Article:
Coronavirus in the DC area – weekly update 66

Colorized picture from California, 1918. Source: reddit

This is weekly update number 66 on the coronavirus in the DC area. This week the D.C area (pop. 5.4 million) slightly increased to 446 new cases over the week. Last week it was 439 new cases. Twenty-four weeks ago it was 18,934 new cases.

Parts of Europe seem to be bringing the virus under control, but parts of Europe appear to be losing control. This varies widely by country. Italy (pop. 60.3 million), the original epicenter of the European outbreak, reported 907 new cases for yesterday. The UK (pop. 67.1 million) has had an upswing that seems to only be getting worse. They are reporting 29K new cases yesterday. Its high was 68K new cases on 8 January. It was down below 2K cases a day a month ago. France (pop. 67.4 million) has the fourth highest number of reported cases in the world (after U.S., India and Brazil). They reported for France 4K new cases yesterday. The new case count yesterday for Spain has increased to 14K for yesterday and is back on the rise. One wonders why Italy has gotten it under control but the U.K. and Spain are again losing control of the situation. As for Germany it is only 713 new cases yesterday and for Russia it is up to 23K new cases a day. Keep in mind, these are daily rates. They do add up over the course of a week. The U.S. (population 331.9 million) had 24K new cases yesterday, which is twice as high as it was last week. Our high was 300K new cases on 2 January. In Asia and the Pacific the number of reported cases remains low: China (58), Japan (1,689), South Korea is rising (1,212), Taiwan (27, after peaking at 723 on 5/22), Vietnam is rising (1,029 !) which is their highest reported daily rate ever, Singapore (10), Australia (30) and New Zealand (5). Again, these are daily rates. Japan’s rate is pretty high for a country about to host the Olympics. Australia, which has a low rate, are still cancelling potentially spreader events like the Australian Grand Prix.

All the data is from the Johns Hopkin’s website as of today, 10:22 AM:  Johns Hopkins CSSE

……………………..….Population…last week…this week…Deaths
Washington D.C…….…..702,445…….49,347….49,417….1,142
Arlington, VA……………..237,521..…..15,301….15,321…….258
Alexandria VA……………160,530…….11,882…..11,900…….139
Fairfax County, VA…….1,150,795.……77,136.…77,210….1,117
Falls Church, VA…………..14,772.……….430.…..…430………..8
Fairfax City, VA……..…..…24,574.……….572.………574………20
Loudoun County, VA….…406,850…….28,097.….28,100…….283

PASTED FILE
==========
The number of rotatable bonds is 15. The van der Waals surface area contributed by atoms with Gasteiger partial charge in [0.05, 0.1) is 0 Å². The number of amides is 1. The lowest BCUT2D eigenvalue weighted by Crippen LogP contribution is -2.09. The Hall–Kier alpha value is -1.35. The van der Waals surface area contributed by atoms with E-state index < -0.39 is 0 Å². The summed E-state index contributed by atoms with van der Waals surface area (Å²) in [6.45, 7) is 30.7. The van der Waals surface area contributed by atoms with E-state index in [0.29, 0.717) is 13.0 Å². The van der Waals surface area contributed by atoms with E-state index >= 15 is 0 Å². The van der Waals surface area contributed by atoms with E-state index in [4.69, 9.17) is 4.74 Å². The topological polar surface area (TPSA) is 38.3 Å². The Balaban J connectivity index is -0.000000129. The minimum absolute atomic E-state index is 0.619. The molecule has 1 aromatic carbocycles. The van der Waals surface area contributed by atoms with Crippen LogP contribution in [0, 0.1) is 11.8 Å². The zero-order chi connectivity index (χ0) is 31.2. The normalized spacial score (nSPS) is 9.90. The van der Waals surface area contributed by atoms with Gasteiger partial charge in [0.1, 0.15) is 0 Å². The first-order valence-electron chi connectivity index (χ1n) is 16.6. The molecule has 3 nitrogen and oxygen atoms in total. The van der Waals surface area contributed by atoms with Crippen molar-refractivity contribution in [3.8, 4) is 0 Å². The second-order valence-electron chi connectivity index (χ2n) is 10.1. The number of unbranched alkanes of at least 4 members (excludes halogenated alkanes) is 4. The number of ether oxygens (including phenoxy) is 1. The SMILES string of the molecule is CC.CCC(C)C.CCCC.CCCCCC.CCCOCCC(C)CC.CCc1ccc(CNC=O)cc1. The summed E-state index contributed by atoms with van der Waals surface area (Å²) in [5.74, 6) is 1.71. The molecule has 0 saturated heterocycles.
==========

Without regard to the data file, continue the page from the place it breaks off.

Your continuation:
Prince Williams C., VA…..468,011…….45,792.….45,847…….508
Manassas…………………..41,641..……..4,315.…..4,317………48
Manassas Park………….…17,307….…..1,221.…..1,222………11
Stafford Country, VA……..149,960……..11,537.…11,555………82
Fredericksburg, VA…………29,144……..2,154…….2,158………25
Montgomery C., MD…….1,052,567……71,171.…71,251…..1,626
Prince Georges C., MD.…..909,308……85,509….85,608…..1,597
Total……….…….….……..5,365,425…404,464…404,910…..6,864

The Mortality Rate is 1.70%. There were 9 fatalities in the last week compared to 446 new cases. This is a mortality rate of 2.02%.  The population known to have been infected is 7.55% or one confirmed case for every 13 people.

Virginia (pop. 8.5 million) had only 132 new cases yesterday. Last week it was 148 cases. Twenty-three weeks ago it was 4,707.

Dare County, North Carolina (pop. 37K), a beach area in the outer banks, has had 2,201 cases (2,185 last week) and 10 deaths.

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Christopher A. Lawrence
Christopher A. Lawrence

Christopher A. Lawrence is a professional historian and military analyst. He is the Executive Director and President of The Dupuy Institute, an organization dedicated to scholarly research and objective analysis of historical data related to armed conflict and the resolution of armed conflict. The Dupuy Institute provides independent, historically-based analyses of lessons learned from modern military experience.
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Mr. Lawrence was the program manager for the Ardennes Campaign Simulation Data Base, the Kursk Data Base, the Modern Insurgency Spread Sheets and for a number of other smaller combat data bases. He has participated in casualty estimation studies (including estimates for Bosnia and Iraq) and studies of air campaign modeling, enemy prisoner of war capture rates, medium weight armor, urban warfare, situational awareness, counterinsurgency and other subjects for the U.S. Army, the Defense Department, the Joint Staff and the U.S. Air Force. He has also directed a number of studies related to the military impact of banning antipersonnel mines for the Joint Staff, Los Alamos National Laboratories and the Vietnam Veterans of American Foundation.
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His published works include papers and monographs for the Congressional Office of Technology Assessment and the Vietnam Veterans of American Foundation, in addition to over 40 articles written for limited-distribution newsletters and over 60 analytical reports prepared for the Defense Department. He is the author of Kursk: The Battle of Prokhorovka (Aberdeen Books, Sheridan, CO., 2015), America’s Modern Wars: Understanding Iraq, Afghanistan and Vietnam (Casemate Publishers, Philadelphia & Oxford, 2015), War by Numbers: Understanding Conventional Combat (Potomac Books, Lincoln, NE., 2017) , The Battle of Prokhorovka (Stackpole Books, Guilford, CT., 2019), The Battle for Kyiv (Frontline Books, Yorkshire, UK, 2023), Aces at Kursk (Air World, Yorkshire, UK, 2024), Hunting Falcon: The Story of WWI German Ace Hans-Joachim Buddecke (Air World, Yorkshire, UK, 2024) and The Siege of Mariupol (Frontline Books, Yorkshire, UK, 2024).
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Mr. Lawrence lives in northern Virginia, near Washington, D.C., with his wife and son.

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